My biological family is white, and my church family is black. The union commenced twenty-seven years ago, thanks to Sister Annabelle Wilson. She was sixty years old when she first met my dad and one year old when a black man was lynched in our town. While working as a janitor at the college where my dad taught theology, she would strike up conversations with him that always ended with “Steve, before you die, you have to come and hear my pastor preach.” For a while, he responded with the kind of polite deferral you’d expect from a well-meaning white man raised in an upper-class Presbyterian household. Eventually, though, he and Sister Annabelle set a date. After my parents first visited Greater New Hope Missionary Baptist Church in Sherman, Texas, they drove home in silence and, once there, burst into tears. God had called them.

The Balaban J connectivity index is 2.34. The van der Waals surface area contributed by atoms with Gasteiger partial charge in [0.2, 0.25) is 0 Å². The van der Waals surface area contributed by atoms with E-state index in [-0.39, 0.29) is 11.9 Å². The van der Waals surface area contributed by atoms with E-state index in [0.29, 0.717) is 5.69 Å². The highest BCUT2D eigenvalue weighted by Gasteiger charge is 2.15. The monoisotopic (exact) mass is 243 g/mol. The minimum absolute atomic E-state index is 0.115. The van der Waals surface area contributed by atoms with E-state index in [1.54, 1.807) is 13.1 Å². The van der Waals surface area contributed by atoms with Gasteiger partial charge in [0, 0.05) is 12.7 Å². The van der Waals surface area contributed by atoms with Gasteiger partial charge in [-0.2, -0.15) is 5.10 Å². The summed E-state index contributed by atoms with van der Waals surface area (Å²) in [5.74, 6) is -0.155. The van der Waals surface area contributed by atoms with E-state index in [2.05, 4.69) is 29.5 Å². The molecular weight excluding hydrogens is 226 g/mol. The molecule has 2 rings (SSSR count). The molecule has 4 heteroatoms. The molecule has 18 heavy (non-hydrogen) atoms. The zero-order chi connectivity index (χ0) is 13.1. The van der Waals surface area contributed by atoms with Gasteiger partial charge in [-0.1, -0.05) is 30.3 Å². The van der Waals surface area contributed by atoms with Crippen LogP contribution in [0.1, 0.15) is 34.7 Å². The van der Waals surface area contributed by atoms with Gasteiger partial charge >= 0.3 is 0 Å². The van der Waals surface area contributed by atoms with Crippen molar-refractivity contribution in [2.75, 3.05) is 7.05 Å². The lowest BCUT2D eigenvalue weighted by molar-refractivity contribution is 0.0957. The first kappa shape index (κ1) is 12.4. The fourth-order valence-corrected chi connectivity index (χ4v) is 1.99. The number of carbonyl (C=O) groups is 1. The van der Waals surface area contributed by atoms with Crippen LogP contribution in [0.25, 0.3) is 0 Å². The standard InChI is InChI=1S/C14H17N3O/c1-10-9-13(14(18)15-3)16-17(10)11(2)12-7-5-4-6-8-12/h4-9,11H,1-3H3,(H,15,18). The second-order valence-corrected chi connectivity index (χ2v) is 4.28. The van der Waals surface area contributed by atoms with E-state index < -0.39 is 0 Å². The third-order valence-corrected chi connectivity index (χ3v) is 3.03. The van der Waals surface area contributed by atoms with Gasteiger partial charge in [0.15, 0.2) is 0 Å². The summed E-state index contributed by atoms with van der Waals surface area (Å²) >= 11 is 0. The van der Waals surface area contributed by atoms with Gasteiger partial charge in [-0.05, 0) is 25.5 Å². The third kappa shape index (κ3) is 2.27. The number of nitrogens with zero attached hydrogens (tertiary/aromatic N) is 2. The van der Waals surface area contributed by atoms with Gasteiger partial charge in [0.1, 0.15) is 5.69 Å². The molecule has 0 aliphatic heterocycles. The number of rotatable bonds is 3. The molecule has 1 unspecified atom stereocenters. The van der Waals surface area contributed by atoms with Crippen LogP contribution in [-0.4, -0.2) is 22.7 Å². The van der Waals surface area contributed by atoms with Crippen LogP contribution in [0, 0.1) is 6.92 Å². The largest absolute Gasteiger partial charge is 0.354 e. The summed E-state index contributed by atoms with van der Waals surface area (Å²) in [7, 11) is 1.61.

I was not yet one at the time. For the next eighteen years, this congregation raised me as its lone white son—from “Little Willy” to “Brother Willy” to “Brother Stell.” I faithfully attended church, performed in holiday pageants (often as Jesus), learned to play basketball, made a best friend, got bullied, got loved, grew up.
While the church immediately welcomed my family with the warmth that is characteristic of their tradition, the process of actually becoming a part of the church was both more gradual and more complicated. Under the surface, here and there, the welcome was tepid—and for good reason: we were the only white people in the church at the time, and our presence inadvertently disrupted a black community’s safe space. Sensing this, my parents did not settle in at first; they were mindful of the possibility that our family might wear out our welcome. So far as we can tell, though, we haven’t yet. In fact, several years ago, when the church needed a new pastor, the elders asked my dad to apply. He did, and he is now, incredibly, the pastor of this 115-year-old black church.